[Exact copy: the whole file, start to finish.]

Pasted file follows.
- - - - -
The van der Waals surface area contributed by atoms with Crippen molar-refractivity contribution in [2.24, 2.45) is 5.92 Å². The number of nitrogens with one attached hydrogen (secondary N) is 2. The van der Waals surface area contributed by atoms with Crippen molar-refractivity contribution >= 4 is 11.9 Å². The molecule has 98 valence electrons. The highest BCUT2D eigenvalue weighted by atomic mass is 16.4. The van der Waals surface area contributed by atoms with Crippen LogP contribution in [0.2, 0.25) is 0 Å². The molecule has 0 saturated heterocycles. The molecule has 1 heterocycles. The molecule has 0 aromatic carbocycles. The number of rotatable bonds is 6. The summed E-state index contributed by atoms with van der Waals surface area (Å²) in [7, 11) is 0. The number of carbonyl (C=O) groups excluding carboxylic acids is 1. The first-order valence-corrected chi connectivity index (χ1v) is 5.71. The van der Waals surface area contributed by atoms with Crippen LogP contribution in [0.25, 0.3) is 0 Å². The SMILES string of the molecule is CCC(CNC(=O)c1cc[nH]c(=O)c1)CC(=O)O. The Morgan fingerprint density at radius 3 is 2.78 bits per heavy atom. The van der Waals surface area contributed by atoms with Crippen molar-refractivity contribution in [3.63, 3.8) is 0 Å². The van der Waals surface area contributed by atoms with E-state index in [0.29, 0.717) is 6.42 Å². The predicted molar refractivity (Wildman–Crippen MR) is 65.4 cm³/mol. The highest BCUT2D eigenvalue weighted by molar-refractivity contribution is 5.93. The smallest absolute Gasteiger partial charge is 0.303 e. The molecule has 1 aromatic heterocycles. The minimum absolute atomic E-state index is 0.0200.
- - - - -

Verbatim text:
The van der Waals surface area contributed by atoms with Crippen molar-refractivity contribution in [2.24, 2.45) is 5.92 Å². The number of nitrogens with one attached hydrogen (secondary N) is 2. The van der Waals surface area contributed by atoms with Crippen molar-refractivity contribution >= 4 is 11.9 Å². The molecule has 98 valence electrons. The highest BCUT2D eigenvalue weighted by atomic mass is 16.4. The van der Waals surface area contributed by atoms with Crippen LogP contribution in [0.2, 0.25) is 0 Å². The molecule has 0 saturated heterocycles. The molecule has 1 heterocycles. The molecule has 0 aromatic carbocycles. The number of rotatable bonds is 6. The summed E-state index contributed by atoms with van der Waals surface area (Å²) in [7, 11) is 0. The number of carbonyl (C=O) groups excluding carboxylic acids is 1. The first-order valence-corrected chi connectivity index (χ1v) is 5.71. The van der Waals surface area contributed by atoms with Crippen LogP contribution in [0.25, 0.3) is 0 Å². The SMILES string of the molecule is CCC(CNC(=O)c1cc[nH]c(=O)c1)CC(=O)O. The Morgan fingerprint density at radius 3 is 2.78 bits per heavy atom. The van der Waals surface area contributed by atoms with Crippen molar-refractivity contribution in [3.63, 3.8) is 0 Å². The van der Waals surface area contributed by atoms with E-state index in [0.29, 0.717) is 6.42 Å². The predicted molar refractivity (Wildman–Crippen MR) is 65.4 cm³/mol. The highest BCUT2D eigenvalue weighted by molar-refractivity contribution is 5.93. The smallest absolute Gasteiger partial charge is 0.303 e. The molecule has 1 aromatic heterocycles. The minimum absolute atomic E-state index is 0.0200.